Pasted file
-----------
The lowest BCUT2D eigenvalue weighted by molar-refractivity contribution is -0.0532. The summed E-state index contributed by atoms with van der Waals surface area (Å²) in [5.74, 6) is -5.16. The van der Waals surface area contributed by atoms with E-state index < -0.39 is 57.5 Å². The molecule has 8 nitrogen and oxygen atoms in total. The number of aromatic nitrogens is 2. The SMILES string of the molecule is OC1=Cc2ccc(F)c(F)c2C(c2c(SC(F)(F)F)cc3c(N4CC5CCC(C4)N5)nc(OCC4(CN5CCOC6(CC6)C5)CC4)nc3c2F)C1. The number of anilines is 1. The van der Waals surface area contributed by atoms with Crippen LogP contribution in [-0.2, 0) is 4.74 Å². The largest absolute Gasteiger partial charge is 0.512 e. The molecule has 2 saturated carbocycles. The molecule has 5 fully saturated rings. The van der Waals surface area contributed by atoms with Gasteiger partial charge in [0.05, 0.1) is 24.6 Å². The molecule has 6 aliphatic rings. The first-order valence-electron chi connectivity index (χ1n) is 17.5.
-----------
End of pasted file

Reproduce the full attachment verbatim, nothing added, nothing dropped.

The lowest BCUT2D eigenvalue weighted by molar-refractivity contribution is -0.0532. The summed E-state index contributed by atoms with van der Waals surface area (Å²) in [5.74, 6) is -5.16. The van der Waals surface area contributed by atoms with E-state index < -0.39 is 57.5 Å². The molecule has 8 nitrogen and oxygen atoms in total. The number of aromatic nitrogens is 2. The SMILES string of the molecule is OC1=Cc2ccc(F)c(F)c2C(c2c(SC(F)(F)F)cc3c(N4CC5CCC(C4)N5)nc(OCC4(CN5CCOC6(CC6)C5)CC4)nc3c2F)C1. The number of anilines is 1. The van der Waals surface area contributed by atoms with Crippen LogP contribution in [-0.2, 0) is 4.74 Å². The largest absolute Gasteiger partial charge is 0.512 e. The molecule has 2 saturated carbocycles. The molecule has 5 fully saturated rings. The van der Waals surface area contributed by atoms with Gasteiger partial charge in [0.05, 0.1) is 24.6 Å². The molecule has 6 aliphatic rings. The first-order valence-electron chi connectivity index (χ1n) is 17.5.